The foregoing cases illustrate the principle as applied at common law; but in Triplett v. Williams, 149 N. C., 394, the common-law doctrine was materially modified. In the premises of the deed then before the court, John Greenwood had conveyed the land in controversy “unto the said Margaret Greenwood and her heirs forever,” and the premises were followed by the habendum to “Margaret Greenwood during her natural life,” etc. The repugnancy of these clauses is as marked as that which appears in Snell v. Young, supra. Yet in Triplett’s case the Court said: “It is true, as contended, that according to the common law, as followed in previous decisions of this Court, the plaintiff acquired a fee simple in the premises of the deed which could not be divested by the habendum. The habendum part of a deed was originally used to determine the interest granted, or to lessen, enlárge, explain or qualify the premises, but it was not allowed to divest an estate already vested by the deed, and was held to be void if repugnant to the estate vested by the premises. 2 Black. Com., 298; 4 Kent. Com., 468; Hafner v. Irwin, 20 N. C., 570. We concede all that is contended for as to the common-law rule of construction, and that it has been followed in this State. But this doctrine, which regarded the granting clause and the habendum and tenendum as separate and independent portions of the same instrument, each with its especial function, is becoming obsolete in this country, and a more liberal and enlightened rule of construction obtains, which looks at the whole ’ instrument without reference to formal divisions, in order to ascertain the intention of the parties, and does not permit antiquated technicalities to override the plainly expressed inten-*114tion. of tbe grantor, and does not regard as very material the part of the deed in which such intention is manifested.”
This “liberal a.nd enlightened rule of construction” has been approved in an unbroken line of eases from Acker v. Pridgen, 158 N. C., 337, in which the Court was asked to overrule its decision in the Tñplett case, to Tankersley v. Davis, 195 N. C., 542, in which Brogden, J., citing Triplett v, Williams, said: “The inevitable trend of modern authority is to the effect that a deed must be construed in its entirety in order to ascertain the intention of the parties thereto, and neither ‘antiquated technicalities’ nor strained construction is permitted to nullify the intention of the grantor.”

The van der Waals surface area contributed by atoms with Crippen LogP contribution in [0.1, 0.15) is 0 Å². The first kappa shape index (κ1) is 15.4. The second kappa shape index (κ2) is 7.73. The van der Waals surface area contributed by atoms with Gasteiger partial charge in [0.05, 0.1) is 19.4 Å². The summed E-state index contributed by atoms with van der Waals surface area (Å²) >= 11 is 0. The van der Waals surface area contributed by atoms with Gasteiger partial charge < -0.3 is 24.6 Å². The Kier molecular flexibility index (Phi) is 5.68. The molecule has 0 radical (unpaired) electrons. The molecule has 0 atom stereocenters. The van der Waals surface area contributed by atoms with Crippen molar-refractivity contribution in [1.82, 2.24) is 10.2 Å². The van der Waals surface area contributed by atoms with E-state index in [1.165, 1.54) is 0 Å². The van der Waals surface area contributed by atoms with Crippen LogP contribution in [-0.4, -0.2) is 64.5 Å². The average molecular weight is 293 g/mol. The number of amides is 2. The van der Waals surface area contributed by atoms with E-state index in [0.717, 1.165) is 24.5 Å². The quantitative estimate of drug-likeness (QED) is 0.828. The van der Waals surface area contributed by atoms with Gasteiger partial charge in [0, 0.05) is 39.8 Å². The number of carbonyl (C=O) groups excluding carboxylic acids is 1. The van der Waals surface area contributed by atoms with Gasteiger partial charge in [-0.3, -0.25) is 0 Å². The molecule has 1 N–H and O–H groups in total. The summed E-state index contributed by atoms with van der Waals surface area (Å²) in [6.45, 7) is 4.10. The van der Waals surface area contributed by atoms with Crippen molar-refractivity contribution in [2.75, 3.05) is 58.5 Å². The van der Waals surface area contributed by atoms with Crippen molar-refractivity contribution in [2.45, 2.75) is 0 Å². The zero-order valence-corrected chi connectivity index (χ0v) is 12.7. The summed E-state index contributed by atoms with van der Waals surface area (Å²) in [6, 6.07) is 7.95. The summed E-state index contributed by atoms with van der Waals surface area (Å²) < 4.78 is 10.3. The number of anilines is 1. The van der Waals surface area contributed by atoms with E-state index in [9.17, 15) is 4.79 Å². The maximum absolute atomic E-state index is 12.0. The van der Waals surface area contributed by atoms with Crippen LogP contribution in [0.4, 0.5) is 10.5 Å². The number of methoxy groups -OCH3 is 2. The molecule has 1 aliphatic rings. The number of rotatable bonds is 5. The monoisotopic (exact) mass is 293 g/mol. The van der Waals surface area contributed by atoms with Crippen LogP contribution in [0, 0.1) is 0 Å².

The primary purpose is to ascertain the intention of the parties. To this end, as was said in Brown v. Brown, 168 N. C., 4, we have well-nigh discarded the technical rules of the common law and have enlarged our view and liberalized our methods with the evident purpose of doing justice by revealing the truth and not by concealing it behind ancient and threadbare forms; and where technical rules are not discarded they must generally yield if, in their application, they will disappoint or defeat the expressed intention. Springs v. Hopkins, 171 N. C., 486; Shephard v. Horton, 188 N. C., 787. In Davis v. Frazier, 150 N. C., 451, appears this statement: “It is an undoubted principle that a. ‘subsequent clause irreconcilable with the former clause and repugnant to the general purpose and intent of the contract will be set aside.’ This was expressly held in Jones v. Casualty Co., 140 N. C., 262, and there are many decisions with us to like effect; but as indicated in the case referred to and the authorities cited in its support, this principle is in subordination to another position, that the intent of the parties as embodied in the entire instrument is the end to be attained, and that each and every part of the contract must be given effect, if this can be done by any fair or reasonable interpretation; and it is only after subjecting the instrument to this controlling principle of construction that a subsequent clause may be rejected as repugnant and irreconcilable. Jones v. Casualty Co., supra; Lawson on Contracts, secs. 388, 389; Bishop on Contracts, secs. 386, 387.” And in Meroney v. Cherokee Lodge, 182 N. C., 739: “The modern doctrine, that a deed must be construed as a whole, or by spreading it out before us so that we see it by its four corners, was adopted by us many years ago, one of the earlier cases being Kea v. Robeson, 40 N. C., 373, which was later followed by Gudger v. White, 141 N. C., 507, where the rule was exhaustively considered and the former eases fully cited. It was there said that we are required by the settled canons of construction so to interpret it as to ascertain and effectuate the intention of the parties. Their meaning, it is true, must be expressed in the instrument; but it is proper to seek for a rational *115purpose in tbe language and provisions of the deed, and to construe it consistently with reason and common sense.”